It’s time to stop making overworking a virtue

April 6, 2022


Back in the day, overworking was a virtue.

“Bedchecks”–the 7pm grand tour execs would make to see who was still at work that late–were common in Silicon Valley companies. I remember getting a call from my CEO on a Saturday morning asking where I was for our meeting–I was actually in a hospital ER getting IV fluids as I’d been up sick all night. When my IV bag was empty I dragged myself to that meeting.

Overworking was expected. Work had to be the priority of your life, period.

These younger generations have been admired for their more holistic approach to life and their so-called work-life balance. But is that really true?

I’ve seen some young entrepreneurs pushing really hard and not taking their foot off the gas until they crumble emotionally. I mean crumble.

I can think of one coach who measures success in the amount of money they make and PUBLISHES that number as a motivator for the people they coach, who also overwork because they measure success that way, too.

I’ve seen this individual push and push and push–despite having young children in their larger-than-average family, until, finally, the inevitable breakdown occurs. Also played out on social media.

There is no balance. There is only acceleration–faster and faster and faster– and the constant monetary data propelling them and their followers along.

This is disturbing.

I know someone else who is fragile emotionally, but as someone with many talents, pushes to do all of them. No matter the eventual breakdown. No matter the cost to mental health.

This seems normal to them..Overwork. Breaking point. family and still Money money  money. They don’t take the foot off the gas until they crumble emotionally. So much going on and they have to be part of all of it. So many talents and they must exercise them all.

I have a few questions for these two:

How’a your quality of life?

Is everything you’re doing really necessary? What are your priorities?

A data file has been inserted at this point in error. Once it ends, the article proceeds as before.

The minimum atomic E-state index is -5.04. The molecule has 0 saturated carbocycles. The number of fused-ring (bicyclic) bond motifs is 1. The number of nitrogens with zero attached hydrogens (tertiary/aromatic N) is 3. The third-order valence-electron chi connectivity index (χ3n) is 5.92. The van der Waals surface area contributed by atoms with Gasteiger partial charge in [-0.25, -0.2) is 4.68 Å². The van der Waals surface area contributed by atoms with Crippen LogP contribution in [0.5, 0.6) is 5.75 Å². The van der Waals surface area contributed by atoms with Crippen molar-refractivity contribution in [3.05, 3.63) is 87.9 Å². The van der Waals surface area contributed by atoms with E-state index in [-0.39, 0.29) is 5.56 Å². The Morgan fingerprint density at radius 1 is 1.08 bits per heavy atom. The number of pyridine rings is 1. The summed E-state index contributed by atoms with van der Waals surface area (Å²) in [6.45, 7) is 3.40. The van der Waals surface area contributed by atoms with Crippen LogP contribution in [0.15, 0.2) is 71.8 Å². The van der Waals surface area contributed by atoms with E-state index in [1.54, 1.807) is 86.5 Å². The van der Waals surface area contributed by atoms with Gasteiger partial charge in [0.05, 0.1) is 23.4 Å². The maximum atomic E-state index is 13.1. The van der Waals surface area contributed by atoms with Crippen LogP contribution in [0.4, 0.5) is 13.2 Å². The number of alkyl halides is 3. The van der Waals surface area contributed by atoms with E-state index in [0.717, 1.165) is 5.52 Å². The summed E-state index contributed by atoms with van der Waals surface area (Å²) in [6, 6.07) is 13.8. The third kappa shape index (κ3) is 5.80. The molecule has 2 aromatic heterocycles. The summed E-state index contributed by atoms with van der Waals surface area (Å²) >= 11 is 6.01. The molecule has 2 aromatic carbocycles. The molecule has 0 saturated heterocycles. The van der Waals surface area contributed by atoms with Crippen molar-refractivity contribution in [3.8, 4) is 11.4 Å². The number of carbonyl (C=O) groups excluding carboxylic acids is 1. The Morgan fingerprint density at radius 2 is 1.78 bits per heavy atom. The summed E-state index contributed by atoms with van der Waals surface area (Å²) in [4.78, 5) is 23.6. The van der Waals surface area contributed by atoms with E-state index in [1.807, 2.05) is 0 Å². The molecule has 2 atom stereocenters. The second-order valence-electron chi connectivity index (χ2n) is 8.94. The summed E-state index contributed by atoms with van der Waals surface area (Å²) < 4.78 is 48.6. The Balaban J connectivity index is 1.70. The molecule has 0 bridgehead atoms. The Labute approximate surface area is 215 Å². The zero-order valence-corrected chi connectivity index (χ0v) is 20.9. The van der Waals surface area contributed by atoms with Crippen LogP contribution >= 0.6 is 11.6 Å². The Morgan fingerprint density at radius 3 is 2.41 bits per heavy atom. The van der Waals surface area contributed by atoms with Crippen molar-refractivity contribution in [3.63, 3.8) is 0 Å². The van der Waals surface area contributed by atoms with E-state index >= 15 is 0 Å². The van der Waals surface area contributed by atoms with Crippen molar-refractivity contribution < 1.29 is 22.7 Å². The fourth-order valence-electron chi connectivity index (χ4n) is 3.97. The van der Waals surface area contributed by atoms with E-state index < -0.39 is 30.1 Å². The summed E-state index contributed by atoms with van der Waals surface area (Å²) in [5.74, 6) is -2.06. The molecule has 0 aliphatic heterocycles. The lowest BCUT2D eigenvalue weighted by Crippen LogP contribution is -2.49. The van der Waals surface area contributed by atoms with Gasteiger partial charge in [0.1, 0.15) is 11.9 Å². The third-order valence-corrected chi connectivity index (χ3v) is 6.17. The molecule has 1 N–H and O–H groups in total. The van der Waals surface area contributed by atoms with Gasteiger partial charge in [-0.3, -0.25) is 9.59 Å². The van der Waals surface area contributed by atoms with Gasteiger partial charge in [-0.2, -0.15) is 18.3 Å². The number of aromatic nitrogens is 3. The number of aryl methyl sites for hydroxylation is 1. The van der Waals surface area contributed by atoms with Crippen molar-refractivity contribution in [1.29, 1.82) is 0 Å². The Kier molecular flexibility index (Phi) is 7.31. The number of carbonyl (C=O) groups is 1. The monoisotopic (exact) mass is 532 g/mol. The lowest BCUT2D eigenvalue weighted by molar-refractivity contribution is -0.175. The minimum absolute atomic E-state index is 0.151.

How are your kids doing? How much time do you spend with them? With your spouse?

How much laughter is in your life?

If your life were to end tomorrow, will you have done everything you want to do for yourself and with your family?

These are important questions that often go unasked when we’re busy overworking..

I’m asking.
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5 comments on “It’s time to stop making overworking a virtue
  1. Lynda Beth Unkeless says:

    Your post reminds me of the old adage that when people are on their deathbeds, no one wishes that they had spent more time at the office.

  2. Melody says:

    I Worked in Silicon Valley almost 20 years and I know exactly what you’re talking about. I myself used to work a lot of hours. And yes it was rewarded and appreciated. For me it also had it to do with survival and Silicon Valley. I really needed the money of course I worked way too much. That’s one of the main reasons I decided to move back to Oregon, so that I could semi-retire. If I had stayed in Silicon Valley I would’ve had to work full-time until I was at least 70. I just couldn’t see myself doing that


    This is so true…some odd holdover to if it hurts it may be better. I see the same thing in religion, it’s called going beyond the mark. If giving 10% is good 15% is better.
    We simply don’t give ourselves grace. The knowledge I’m fine, my offering is sufficient. I see the same thing in exercise, 2 miles is great, 3 miles is better. What is it that moves us that way? And then there is the sloth side where I am right now. If 8 hours of sleep is good, 10 is better. ???

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